‘All he cares about is himself’: Former Toronto Maple Leafs defenceman Frank Corrado speaks on Mike Babcock privacy allegations

Photo credit:John E. Sokolowski-USA TODAY Sports
Zach Laing
7 months ago
As the hockey world continues to navigate through allegations of privacy concerns levied against new Columbus Blue Jackets head coach Mike Babcock, former players are continuing to come out speaking against the bench boss whose career spans four decades.
The latest to do so on Wednesday was former Toronto Maple Leafs defenceman Frank Corrado, who spoke from his experience playing under Babcock on TSN 1050’s First Up.
It comes a day after former NHL player Paul Bissonnette alleged on his Spittin’ Chiclets podcast Babcock had Boone Jenner come into his office and asked to see photos from his phone to “see what kind of a person you are.”
Both Babcock and Jenner have since downplayed the allegations in a team release wherein the coach said he asked to see family photos “as part of the process of getting to know them better” and that the allegations were “a gross misrepresentation” of the meetings. Jenner felt “it was a great first meeting and good way for us to start to build a relationship.”
Corrado himself didn’t offer an opinion on the recent allegations admitting “it’s hard for us as outsiders to comment on what we think happened,” but wasn’t shy when talking about the things he saw over the years.
He did, however, share his own experiences with Babcock, adding that he had “every reason” to believe the allegations and that “the truth is probably somewhere in the middle.”
“We only know what we hear from credible sources, and listen — if Paul Bissonette is going public with something like that, I have every reason to believe that he got it from a credible source,” Corrado said. “He’s not going to torpedo his show and his reputation in the United States. He’s not going to sewer himself in that regard.
“And listen, when you see the statement from Babcock and Boone Jenner, it’s like the truth is probably somewhere in the middle. Booner Jenner is the captain, he’s a well-respected player in the league.
“It’s hard for us outsiders to comment on what we think happened. It’s just speculation. I can only speak from my experience playing for the guy and my experiences were not great.”
Corrado, a 2011 5th-round pick by the Vancouver Canucks, joined the Leafs originally after being claimed off waivers in October 2015. He spent a year and a half in the organization before being traded to the Pittsburgh Penguins in March 2017, but re-signed with the club as a free agent in Oct. 2018.
With Babcock being hired as the Leafs head coach ahead of the 2015-16 — a role he held through the first 23 games of the 2019-20 season — each of Corrado’s two stints with the Leafs came with Babcock behind the bench. Over that time, Corrado played 41 games for the Maple Leafs scoring one goal and six points, and another 64 games with the AHL Marlies.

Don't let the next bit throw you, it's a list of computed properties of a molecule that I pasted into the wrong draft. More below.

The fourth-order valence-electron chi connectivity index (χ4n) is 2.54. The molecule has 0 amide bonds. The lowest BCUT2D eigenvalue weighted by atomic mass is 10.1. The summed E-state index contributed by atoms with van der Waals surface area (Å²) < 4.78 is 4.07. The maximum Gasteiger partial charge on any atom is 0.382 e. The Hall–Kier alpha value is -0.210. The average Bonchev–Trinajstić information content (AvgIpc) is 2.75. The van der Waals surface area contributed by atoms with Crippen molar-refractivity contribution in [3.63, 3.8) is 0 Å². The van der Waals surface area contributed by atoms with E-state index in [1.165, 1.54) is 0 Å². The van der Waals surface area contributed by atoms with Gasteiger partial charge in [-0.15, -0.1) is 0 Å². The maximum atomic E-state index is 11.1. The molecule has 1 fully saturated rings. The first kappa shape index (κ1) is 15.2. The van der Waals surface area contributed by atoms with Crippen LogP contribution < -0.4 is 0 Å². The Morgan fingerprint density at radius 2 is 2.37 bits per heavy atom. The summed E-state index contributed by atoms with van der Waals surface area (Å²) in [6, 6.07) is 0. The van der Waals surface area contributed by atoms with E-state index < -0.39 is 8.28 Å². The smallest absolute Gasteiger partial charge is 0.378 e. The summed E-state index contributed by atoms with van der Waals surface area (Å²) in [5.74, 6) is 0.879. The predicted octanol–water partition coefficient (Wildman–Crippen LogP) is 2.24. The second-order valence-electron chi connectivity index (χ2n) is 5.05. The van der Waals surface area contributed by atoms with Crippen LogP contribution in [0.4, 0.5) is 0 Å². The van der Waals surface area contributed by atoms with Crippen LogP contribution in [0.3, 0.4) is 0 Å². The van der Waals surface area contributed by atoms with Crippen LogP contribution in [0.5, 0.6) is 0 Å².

“If you’re asking me what I think, I’ll go back to my experiences with the guy,” Corrado said. “I don’t think he handles himself well, I think he’s socially awkward, I don’t think he cares about your family.
“I know for a fact that he doesn’t care about your family, all he cares about is himself. He’s been like that forever.”

Feb 2, 2016; Boston, MA, USA; Toronto Maple Leafs head coach Mike Babcock (center) and assistant coach D.J. Smith talk to their players during a timeout in the third period of the Toronto Maple Leafs 4-3 overtime win over the Boston Bruins at TD Garden.

Corrado went on to say he read a “three-part puff piece” on Babcock recently, and that it made him feel sick.
“Honestly, my stomach turned reading this thing because he’s talking about how he’s got a communication plan for every player,” Corrado said adding, “No he doesn’t, he doesn’t care about anyone other than himself.
“So listen — not my place to comment on what I think may or may not have happened with the Blue Jackets players. My experience with him, he doesn’t really care about anyone but himself and that’s how he’s going to operate every day even in Columbus.”
Babcock, who has been widely considered in hockey circles to be best described as an “old school” coach, is anything but, Corrado said.
“I played for (John) Tortorella. Tortorella is old school, he’ll get right in your face and tell you when you’re playing like garbage or whatever the case may be,” he said. “He tells it to you direct and blunt and you may not like it.
“My issue, and a lot of people’s issues with the way Babs does things, is he doesn’t do that. He doesn’t get in your face, he doesn’t tell you direct and blunt and straightforward.
“He plays these stupid head games around you and that’s what frustrates players. I think it’s important to separate the two when it comes to old-school guys.”
The allegations against Babcock are currently under investigation by the NHL Players Association.

Zach Laing is the Nation Network’s news director and senior columnist. He can be followed on Twitter at @zjlaing, or reached by email at zach@oilersnation.com.

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